As you would expect, Brian Boitano watches skating a little differently than you do.
The 1988 Olympic gold medalist spots everything: jumps that are landed in the wrong direction, skaters trying (and failing) to make up lost points, spins worth more points because the skater is using the inside or the outside of his blade.
You’ll be talking about a skater’s score, and he’ll glance at his phone: “I just got a text from Kristi Yamaguchi.”
“Where are you sitting?” the message says.
Then you’re back to watching the action on the ice. It’s the second group of men’s skaters in Friday night’s short program, and Boitano is curious to see how a few of the lesser-known skaters will handle the pressure of nationals. It’s easy to pinpoint the skaters who are new to the highest level of competition.
“Growing up, you get to be a bigwig in novice and juniors, you think you’re flying high,” he says. “Then you get to seniors, and you’re at the bottom, you’re nobody, you have to start over.”
If that wasn’t pressure enough, there’s the awful moment that every skater faces: a big tumble, especially in the program.
“Ugh,” Boitano sighs.
“There’s a moment where you’re going: ‘Oh my God, I fell. It’s like a dream. Did I really just go down?’” he says. “And the worst part is that you have to get up and smile.”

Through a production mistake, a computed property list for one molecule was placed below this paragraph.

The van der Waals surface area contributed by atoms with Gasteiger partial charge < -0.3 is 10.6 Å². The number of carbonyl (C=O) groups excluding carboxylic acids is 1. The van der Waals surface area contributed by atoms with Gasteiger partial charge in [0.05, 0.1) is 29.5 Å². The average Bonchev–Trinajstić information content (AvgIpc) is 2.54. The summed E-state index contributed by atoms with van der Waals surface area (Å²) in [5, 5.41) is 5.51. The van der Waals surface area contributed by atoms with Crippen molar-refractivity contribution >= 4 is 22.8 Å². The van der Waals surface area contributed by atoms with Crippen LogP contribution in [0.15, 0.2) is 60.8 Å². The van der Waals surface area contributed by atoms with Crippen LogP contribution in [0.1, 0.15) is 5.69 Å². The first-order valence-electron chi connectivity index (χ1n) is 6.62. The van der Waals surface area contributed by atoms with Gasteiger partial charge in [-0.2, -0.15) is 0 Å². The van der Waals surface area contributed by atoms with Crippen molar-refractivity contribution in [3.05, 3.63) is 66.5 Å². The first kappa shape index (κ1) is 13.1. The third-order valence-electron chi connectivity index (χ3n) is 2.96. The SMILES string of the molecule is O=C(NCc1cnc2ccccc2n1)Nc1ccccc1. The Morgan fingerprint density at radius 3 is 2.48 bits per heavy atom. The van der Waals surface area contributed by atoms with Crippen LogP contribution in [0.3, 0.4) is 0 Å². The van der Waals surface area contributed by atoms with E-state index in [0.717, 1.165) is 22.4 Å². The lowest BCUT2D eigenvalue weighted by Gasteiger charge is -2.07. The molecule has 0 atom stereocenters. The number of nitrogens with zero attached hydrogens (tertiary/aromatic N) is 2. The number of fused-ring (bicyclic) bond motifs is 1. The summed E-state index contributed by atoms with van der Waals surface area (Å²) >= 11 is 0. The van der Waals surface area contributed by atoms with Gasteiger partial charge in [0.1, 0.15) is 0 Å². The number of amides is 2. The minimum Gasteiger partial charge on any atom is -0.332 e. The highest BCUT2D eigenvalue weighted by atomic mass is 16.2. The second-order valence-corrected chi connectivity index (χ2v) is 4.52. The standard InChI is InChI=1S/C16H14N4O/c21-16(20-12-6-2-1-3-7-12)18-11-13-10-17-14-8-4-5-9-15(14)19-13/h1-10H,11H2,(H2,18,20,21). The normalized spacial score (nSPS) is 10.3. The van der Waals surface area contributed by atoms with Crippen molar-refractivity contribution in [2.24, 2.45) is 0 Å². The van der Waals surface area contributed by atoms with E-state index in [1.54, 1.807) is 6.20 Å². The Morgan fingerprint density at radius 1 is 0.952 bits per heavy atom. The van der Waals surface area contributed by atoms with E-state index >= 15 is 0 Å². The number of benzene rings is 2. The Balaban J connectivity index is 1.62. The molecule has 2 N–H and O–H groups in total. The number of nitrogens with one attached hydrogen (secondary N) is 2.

He still skates, often on TV shows. The only competition he attends every year, though, is nationals. It’s a chance to catch up with friends, provide a little encouragement to some of the up-and-comers, and this year, narrate his Olympic gold medal-winning performance for the entire arena.
Omaha hosting the championships means he’ll get a chance to see family — his sister and her family live in northwest Iowa. Boitano is a little disappointed, though, at the city’s relatively low turnout at the event so far.
“Years ago, we’d fill this place,” he said.
“I think we really need a new star,” he says. “It needs to be a group of people who do well in the Olympics and who stay in the sport.”
Plus, he says, people sometimes forget how hard it is to skate well — or skate at all.
“We make it look too easy,” he says.
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Video: Brian Boitano in Omaha: